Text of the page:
I recently visited the fabulous new Seamus Heaney Homeplace in the village of Bellaghy in Ireland. There, along with all my tour group, I absolutely fell in love with Heaney. He was a stunning poet and an incredibly nice man. The new centre is superb – interactive and informative, it brings his works alive for the visitor. In the village is a wonderful new statue, depicting a man digging peat. It is an illustration of one of Heaney’s most famous poems:
Digging by Seamus Heaney
Between my finger and my thumb
The squat pen rests; snug as a gun.
Under my window, a clean rasping sound
When the spade sinks into gravelly ground:
My father, digging. I look down
Till his straining rump among the flowerbeds
Bends low, comes up twenty years away
Stooping in rhythm through potato drills
Where he was digging.
The coarse boot nestled on the lug, the shaft
Against the inside knee was levered firmly.
He rooted out tall tops, buried the bright edge deep
To scatter new potatoes that we picked,
Loving their cool hardness in our hands.
By God, the old man could handle a spade.
Just like his old man.
My grandfather cut more turf in a day
Than any other man on Toner’s bog.
Once I carried him milk in a bottle
Corked sloppily with paper. He straightened up
To drink it, then fell to right away
Nicking and slicing neatly, heaving sods
Over his shoulder, going down and down
For the good turf. Digging.
The cold smell of potato mould, the squelch and slap
Of soggy peat, the curt cuts of an edge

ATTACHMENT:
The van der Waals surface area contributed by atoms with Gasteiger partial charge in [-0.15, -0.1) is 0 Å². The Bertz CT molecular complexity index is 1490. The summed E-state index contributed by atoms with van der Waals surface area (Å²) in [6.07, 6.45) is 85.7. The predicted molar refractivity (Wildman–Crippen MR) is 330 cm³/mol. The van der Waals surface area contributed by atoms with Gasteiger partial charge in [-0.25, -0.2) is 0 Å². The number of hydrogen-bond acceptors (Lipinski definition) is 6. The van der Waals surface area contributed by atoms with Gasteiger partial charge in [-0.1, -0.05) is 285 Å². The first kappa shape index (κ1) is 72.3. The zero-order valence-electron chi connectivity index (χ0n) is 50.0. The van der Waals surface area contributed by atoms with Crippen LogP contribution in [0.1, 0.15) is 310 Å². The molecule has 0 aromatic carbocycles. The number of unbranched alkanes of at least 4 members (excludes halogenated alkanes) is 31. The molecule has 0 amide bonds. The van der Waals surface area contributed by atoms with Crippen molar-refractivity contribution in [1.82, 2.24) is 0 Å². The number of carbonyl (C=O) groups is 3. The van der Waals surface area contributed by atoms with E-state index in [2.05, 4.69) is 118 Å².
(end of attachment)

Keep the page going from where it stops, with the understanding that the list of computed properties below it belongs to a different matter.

Through living roots awaken in my head.
But I’ve no spade to follow men like them.
Between my finger and my thumb
The squat pen rests.
I’ll dig with it.
The poem opens with the poet at his desk, pen poised in his hand. But he is distracted by the sound of his father’s digging and looks out the window to watch. The sound and the sight take him back through the years, to a memory of his grandfather at work digging peat at Toner’s Bog (which I visited with my tour group). As a young boy, the poet took his grandfather milk in a bottle. Then Heaney comes back suddenly to the present, at first seeming to regret that he would not be following in that family digging tradition. Until he realises that the pen is just another kind of tool, one that can also ‘dig’ – it can dig into memories, into the subconscious, it can cut and lift just like a spade. Heaney uses the unusual words “snug as a gun”, making his readers aware that a pen can be a weapon (bringing to mind the phrase ‘the pen is mightier than the sword’). Both require some sort of trigger, and his father’s digging is in this case the trigger for his writing this poem.
Heaney makes us very aware of sounds and smells – clean, rasping, gravelly, squelch, slap, cool hardness, etc. It’s a poem that evokes the hard reality of nature, of men forcing food and material for warmth from the deep soil. As a poet he must also dig deep, to heave up the right words and images from the depths of his mind. He shows an intimate knowledge of farming life – the “lug” of the spade is the top of its blade, the “drill” is an evenly spaced row of planted potatoes. He knows how a spade is held and handled.
It is also a poem about love and pride in one’s family. The Heaney men are hard-working, they are good at what they do. There are no long breaks – just a quick drink of milk, then back to work. The line “By God, the old man could handle a spade” captures this love and pride so immediately.
Listen to gorgeous Heaney himself read the poem:
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Susannah Fullerton: Seamus Heaney is born
Susannah Fullerton: Death of a Naturalist is first published
Susannah Fullerton: Seamus Heaney & Digging
Susannah Fullerton: Seamus Heaney & Mid-Term Break
Susannah Fullerton: Seamus Heaney is awarded the Nobel Prize
Susannah Fullerton: Seamus Heaney dies
The Nobel Prize in Literature 1995
Poetry Foundation: Seamus Heaney
Death of a Naturalist by Seamus Heaney